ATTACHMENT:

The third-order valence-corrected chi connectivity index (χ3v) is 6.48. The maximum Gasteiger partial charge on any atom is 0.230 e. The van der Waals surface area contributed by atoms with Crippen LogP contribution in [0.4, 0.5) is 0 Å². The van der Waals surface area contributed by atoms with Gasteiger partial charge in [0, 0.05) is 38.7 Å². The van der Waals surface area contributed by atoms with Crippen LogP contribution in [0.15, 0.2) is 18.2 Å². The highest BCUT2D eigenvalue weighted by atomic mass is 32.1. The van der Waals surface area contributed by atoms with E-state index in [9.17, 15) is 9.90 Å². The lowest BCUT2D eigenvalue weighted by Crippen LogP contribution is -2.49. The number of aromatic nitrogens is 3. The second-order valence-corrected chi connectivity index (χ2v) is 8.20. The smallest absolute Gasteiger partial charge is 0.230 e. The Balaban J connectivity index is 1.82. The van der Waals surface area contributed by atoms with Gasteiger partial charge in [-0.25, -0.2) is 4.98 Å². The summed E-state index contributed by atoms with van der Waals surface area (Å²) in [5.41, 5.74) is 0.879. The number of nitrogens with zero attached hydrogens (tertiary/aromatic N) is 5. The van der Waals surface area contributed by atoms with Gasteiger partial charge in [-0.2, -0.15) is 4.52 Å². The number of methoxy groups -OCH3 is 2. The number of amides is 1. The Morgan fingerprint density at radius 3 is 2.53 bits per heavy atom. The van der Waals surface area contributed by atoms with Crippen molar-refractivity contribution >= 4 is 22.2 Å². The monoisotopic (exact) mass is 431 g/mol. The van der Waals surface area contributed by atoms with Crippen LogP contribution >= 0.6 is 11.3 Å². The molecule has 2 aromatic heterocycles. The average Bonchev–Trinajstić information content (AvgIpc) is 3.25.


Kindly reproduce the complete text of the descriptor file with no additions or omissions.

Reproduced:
The third-order valence-corrected chi connectivity index (χ3v) is 6.48. The maximum Gasteiger partial charge on any atom is 0.230 e. The van der Waals surface area contributed by atoms with Crippen LogP contribution in [0.4, 0.5) is 0 Å². The van der Waals surface area contributed by atoms with Gasteiger partial charge in [0, 0.05) is 38.7 Å². The van der Waals surface area contributed by atoms with Crippen LogP contribution in [0.15, 0.2) is 18.2 Å². The highest BCUT2D eigenvalue weighted by atomic mass is 32.1. The van der Waals surface area contributed by atoms with E-state index in [9.17, 15) is 9.90 Å². The lowest BCUT2D eigenvalue weighted by Crippen LogP contribution is -2.49. The number of aromatic nitrogens is 3. The second-order valence-corrected chi connectivity index (χ2v) is 8.20. The smallest absolute Gasteiger partial charge is 0.230 e. The Balaban J connectivity index is 1.82. The van der Waals surface area contributed by atoms with Gasteiger partial charge in [-0.25, -0.2) is 4.98 Å². The summed E-state index contributed by atoms with van der Waals surface area (Å²) in [5.41, 5.74) is 0.879. The number of nitrogens with zero attached hydrogens (tertiary/aromatic N) is 5. The van der Waals surface area contributed by atoms with Gasteiger partial charge in [-0.2, -0.15) is 4.52 Å². The number of methoxy groups -OCH3 is 2. The number of amides is 1. The Morgan fingerprint density at radius 3 is 2.53 bits per heavy atom. The van der Waals surface area contributed by atoms with Crippen molar-refractivity contribution >= 4 is 22.2 Å². The monoisotopic (exact) mass is 431 g/mol. The van der Waals surface area contributed by atoms with Crippen LogP contribution >= 0.6 is 11.3 Å². The molecule has 2 aromatic heterocycles. The average Bonchev–Trinajstić information content (AvgIpc) is 3.25.